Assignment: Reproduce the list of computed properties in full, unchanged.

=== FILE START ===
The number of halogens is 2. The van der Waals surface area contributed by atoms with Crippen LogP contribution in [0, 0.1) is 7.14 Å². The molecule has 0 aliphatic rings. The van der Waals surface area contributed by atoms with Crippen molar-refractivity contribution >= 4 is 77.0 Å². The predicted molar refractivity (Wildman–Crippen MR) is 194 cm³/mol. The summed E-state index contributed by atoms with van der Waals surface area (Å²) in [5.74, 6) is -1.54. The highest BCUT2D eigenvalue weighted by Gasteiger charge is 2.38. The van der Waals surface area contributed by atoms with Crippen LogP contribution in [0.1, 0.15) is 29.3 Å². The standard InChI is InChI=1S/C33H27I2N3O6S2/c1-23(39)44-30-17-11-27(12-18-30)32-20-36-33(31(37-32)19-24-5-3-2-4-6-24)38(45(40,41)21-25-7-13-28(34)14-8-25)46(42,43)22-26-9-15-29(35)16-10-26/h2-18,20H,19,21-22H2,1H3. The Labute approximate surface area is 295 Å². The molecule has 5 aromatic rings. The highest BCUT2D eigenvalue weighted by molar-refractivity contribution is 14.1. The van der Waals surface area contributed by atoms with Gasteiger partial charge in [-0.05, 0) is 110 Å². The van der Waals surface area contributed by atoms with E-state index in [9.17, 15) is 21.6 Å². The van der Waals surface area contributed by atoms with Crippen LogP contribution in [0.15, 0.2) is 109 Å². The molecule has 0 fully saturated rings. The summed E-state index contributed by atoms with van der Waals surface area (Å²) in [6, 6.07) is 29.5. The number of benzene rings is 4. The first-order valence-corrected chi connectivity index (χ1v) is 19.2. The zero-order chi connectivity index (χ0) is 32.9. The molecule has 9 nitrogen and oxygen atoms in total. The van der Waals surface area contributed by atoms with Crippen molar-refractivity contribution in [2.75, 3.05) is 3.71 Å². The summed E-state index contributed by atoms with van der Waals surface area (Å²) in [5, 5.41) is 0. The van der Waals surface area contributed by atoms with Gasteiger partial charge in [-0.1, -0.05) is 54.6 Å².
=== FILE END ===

The number of halogens is 2. The van der Waals surface area contributed by atoms with Crippen LogP contribution in [0, 0.1) is 7.14 Å². The molecule has 0 aliphatic rings. The van der Waals surface area contributed by atoms with Crippen molar-refractivity contribution >= 4 is 77.0 Å². The predicted molar refractivity (Wildman–Crippen MR) is 194 cm³/mol. The summed E-state index contributed by atoms with van der Waals surface area (Å²) in [5.74, 6) is -1.54. The highest BCUT2D eigenvalue weighted by Gasteiger charge is 2.38. The van der Waals surface area contributed by atoms with Crippen LogP contribution in [0.1, 0.15) is 29.3 Å². The standard InChI is InChI=1S/C33H27I2N3O6S2/c1-23(39)44-30-17-11-27(12-18-30)32-20-36-33(31(37-32)19-24-5-3-2-4-6-24)38(45(40,41)21-25-7-13-28(34)14-8-25)46(42,43)22-26-9-15-29(35)16-10-26/h2-18,20H,19,21-22H2,1H3. The Labute approximate surface area is 295 Å². The molecule has 5 aromatic rings. The highest BCUT2D eigenvalue weighted by molar-refractivity contribution is 14.1. The van der Waals surface area contributed by atoms with Gasteiger partial charge in [-0.05, 0) is 110 Å². The van der Waals surface area contributed by atoms with E-state index in [9.17, 15) is 21.6 Å². The van der Waals surface area contributed by atoms with Crippen LogP contribution in [0.15, 0.2) is 109 Å². The molecule has 0 fully saturated rings. The summed E-state index contributed by atoms with van der Waals surface area (Å²) in [6, 6.07) is 29.5. The number of benzene rings is 4. The first-order valence-corrected chi connectivity index (χ1v) is 19.2. The zero-order chi connectivity index (χ0) is 32.9. The molecule has 9 nitrogen and oxygen atoms in total. The van der Waals surface area contributed by atoms with Crippen molar-refractivity contribution in [2.75, 3.05) is 3.71 Å². The summed E-state index contributed by atoms with van der Waals surface area (Å²) in [5, 5.41) is 0. The van der Waals surface area contributed by atoms with Gasteiger partial charge in [-0.1, -0.05) is 54.6 Å².